Vern Buchanan‘s GOP colleagues have an anonymous warning for his campaign to lead a powerful House panel: It’s not locked up yet.
While early reports indicated the Floridian had the votes for the top GOP spot on the Ways and Means Committee shored up, there are signs Rep. Jason Smith (R-Mo.) has gained ground. He’s aggressively working members of the House Steering Committee — who will decide who gets the plum position — and touting higher fundraising numbers.
POLITICO spoke to more than two dozen of the current members of the roughly 30-member committee about who they support, granting anonymity so lawmakers could speak frankly. That vote tally shows the three-way race has no guaranteed winner; one Steering member said the dynamics have “shifted significantly.” Though Rep. Adrian Smith (R-Neb.), who is known as more of a policy wonk, trails the other two.
“We knew early on whenever we got in the race that no one had it locked up,” Jason Smith said in an interview. “And the reporting early on said that it was a lock for Vern and we knew that it wasn’t, and I feel comfortable where we’re at.”
Among the members who were willing to answer, the results suggest Buchanan and Jason Smith will be going head-to-head, with three main groups in the mix: Buchanan supporters, anti-Buchanan voters and those who are still undecided or declining to answer.
The voting process itself could easily work against Buchanan. Members need a simple majority to win, but if no candidate receives a majority in a three-way race, then the lowest person drops out and the panel goes to the second ballot. A handful of Steering members said they are supporting “one of the Smiths,” while others said they were backing Adrian Smith but would shift support to Jason Smith if it went to a second ballot.
However, there are some unknowns to consider that could shift the race to lead Ways and Means — which has jurisdiction over taxes and other revenue-raising measures — in anyone’s favor. The Steering panel makeup will adjust as Republicans look to replace the seats of at least three retiring members and fill new regional representative seats, which will be impacted by where Republicans win seats in the midterms. Plus, expected shuffling to House leadership will highly impact the committee.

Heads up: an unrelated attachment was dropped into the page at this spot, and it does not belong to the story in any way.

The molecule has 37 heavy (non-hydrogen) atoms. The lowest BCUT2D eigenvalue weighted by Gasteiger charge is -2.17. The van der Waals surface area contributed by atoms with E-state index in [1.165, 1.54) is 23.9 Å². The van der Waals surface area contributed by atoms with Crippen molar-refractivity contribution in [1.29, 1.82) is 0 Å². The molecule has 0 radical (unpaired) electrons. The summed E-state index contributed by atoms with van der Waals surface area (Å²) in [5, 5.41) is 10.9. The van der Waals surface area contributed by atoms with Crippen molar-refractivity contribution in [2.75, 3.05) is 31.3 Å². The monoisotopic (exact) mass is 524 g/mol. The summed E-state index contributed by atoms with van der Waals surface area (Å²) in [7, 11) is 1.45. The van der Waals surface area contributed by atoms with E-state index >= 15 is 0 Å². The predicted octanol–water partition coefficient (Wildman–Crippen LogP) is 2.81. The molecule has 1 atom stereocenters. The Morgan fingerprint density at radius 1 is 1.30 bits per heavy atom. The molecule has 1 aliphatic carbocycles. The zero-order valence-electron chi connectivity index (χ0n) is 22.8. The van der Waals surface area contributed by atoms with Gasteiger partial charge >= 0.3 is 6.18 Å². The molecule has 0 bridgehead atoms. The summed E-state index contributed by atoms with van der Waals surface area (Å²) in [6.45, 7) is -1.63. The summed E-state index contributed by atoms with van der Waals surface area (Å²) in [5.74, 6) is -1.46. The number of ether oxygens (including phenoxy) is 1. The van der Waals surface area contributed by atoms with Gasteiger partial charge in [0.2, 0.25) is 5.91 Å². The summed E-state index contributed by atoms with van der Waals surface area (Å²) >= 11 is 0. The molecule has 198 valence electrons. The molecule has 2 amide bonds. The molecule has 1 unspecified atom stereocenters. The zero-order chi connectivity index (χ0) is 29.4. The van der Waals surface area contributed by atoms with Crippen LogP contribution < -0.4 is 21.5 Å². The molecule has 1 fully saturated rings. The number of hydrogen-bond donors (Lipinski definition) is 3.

House Minority Leader Kevin McCarthy’s vote will be decisive. If he wins the speakership, as expected, the GOP leader would then have four votes on Steering, whereas other members only have one, plus a designee that is expected to vote alongside him. At least two Steering members telegraphed to POLITICO that they would at least partially base their vote on McCarthy’s choice. And Minority Whip Rep. Steve Scalise (R-La.), a McCarthy ally who is expected to rise to majority leader with little to no trouble, will have two votes.
While cozying up to Steering members is a big part of the game, as well as fundraising, some Republicans felt Buchanan took it too far. His attempts to project confidence in the race have backfired among some members — the question is how much.
Multiple lawmakers on the panel believe the Florida Republican’s team is behind leaked comments to a beltway newsletter that suggest Buchanan is the future chair. That’s including a recent one from National Republican Congressional Committee Chair Tom Emmer (R-Minn.), as well as some from McCarthy himself and Rep. Jim Banks (R-Ind.), the Republican Study Committee chair.
Steering members don’t deny that McCarthy and company made the comments, but they argue those statements of support are typically trotted out to encourage GOP donors to pull out their wallets. Leaking such comments in order to publicly suggest it was genuine support felt like a “gotcha” moment, according to some frustrated Steering members.